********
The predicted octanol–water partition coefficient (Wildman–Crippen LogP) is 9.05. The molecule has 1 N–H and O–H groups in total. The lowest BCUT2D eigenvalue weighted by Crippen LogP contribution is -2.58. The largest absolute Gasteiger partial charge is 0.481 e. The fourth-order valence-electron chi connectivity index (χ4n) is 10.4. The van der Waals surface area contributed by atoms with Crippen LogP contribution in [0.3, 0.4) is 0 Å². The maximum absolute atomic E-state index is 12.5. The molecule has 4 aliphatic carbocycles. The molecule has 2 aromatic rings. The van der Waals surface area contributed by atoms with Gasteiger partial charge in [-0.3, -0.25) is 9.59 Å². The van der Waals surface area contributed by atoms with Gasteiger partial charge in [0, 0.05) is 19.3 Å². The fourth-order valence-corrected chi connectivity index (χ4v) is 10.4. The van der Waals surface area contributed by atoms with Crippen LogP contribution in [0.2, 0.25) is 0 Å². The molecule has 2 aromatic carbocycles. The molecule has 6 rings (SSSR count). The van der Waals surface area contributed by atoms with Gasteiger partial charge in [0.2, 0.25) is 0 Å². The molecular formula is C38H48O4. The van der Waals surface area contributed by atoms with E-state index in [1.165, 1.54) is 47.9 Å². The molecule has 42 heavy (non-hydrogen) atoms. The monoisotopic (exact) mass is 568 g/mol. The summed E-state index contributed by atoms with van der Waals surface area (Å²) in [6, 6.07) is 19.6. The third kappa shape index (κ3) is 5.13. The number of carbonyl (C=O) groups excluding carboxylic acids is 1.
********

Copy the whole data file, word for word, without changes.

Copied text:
The predicted octanol–water partition coefficient (Wildman–Crippen LogP) is 9.05. The molecule has 1 N–H and O–H groups in total. The lowest BCUT2D eigenvalue weighted by Crippen LogP contribution is -2.58. The largest absolute Gasteiger partial charge is 0.481 e. The fourth-order valence-electron chi connectivity index (χ4n) is 10.4. The van der Waals surface area contributed by atoms with Crippen LogP contribution in [0.3, 0.4) is 0 Å². The maximum absolute atomic E-state index is 12.5. The molecule has 4 aliphatic carbocycles. The molecule has 2 aromatic rings. The van der Waals surface area contributed by atoms with Gasteiger partial charge in [-0.3, -0.25) is 9.59 Å². The van der Waals surface area contributed by atoms with Gasteiger partial charge in [0, 0.05) is 19.3 Å². The fourth-order valence-corrected chi connectivity index (χ4v) is 10.4. The van der Waals surface area contributed by atoms with Crippen LogP contribution in [0.2, 0.25) is 0 Å². The molecule has 2 aromatic carbocycles. The molecule has 6 rings (SSSR count). The van der Waals surface area contributed by atoms with Gasteiger partial charge in [0.2, 0.25) is 0 Å². The molecular formula is C38H48O4. The van der Waals surface area contributed by atoms with E-state index in [1.165, 1.54) is 47.9 Å². The molecule has 42 heavy (non-hydrogen) atoms. The monoisotopic (exact) mass is 568 g/mol. The summed E-state index contributed by atoms with van der Waals surface area (Å²) in [6, 6.07) is 19.6. The third kappa shape index (κ3) is 5.13. The number of carbonyl (C=O) groups excluding carboxylic acids is 1.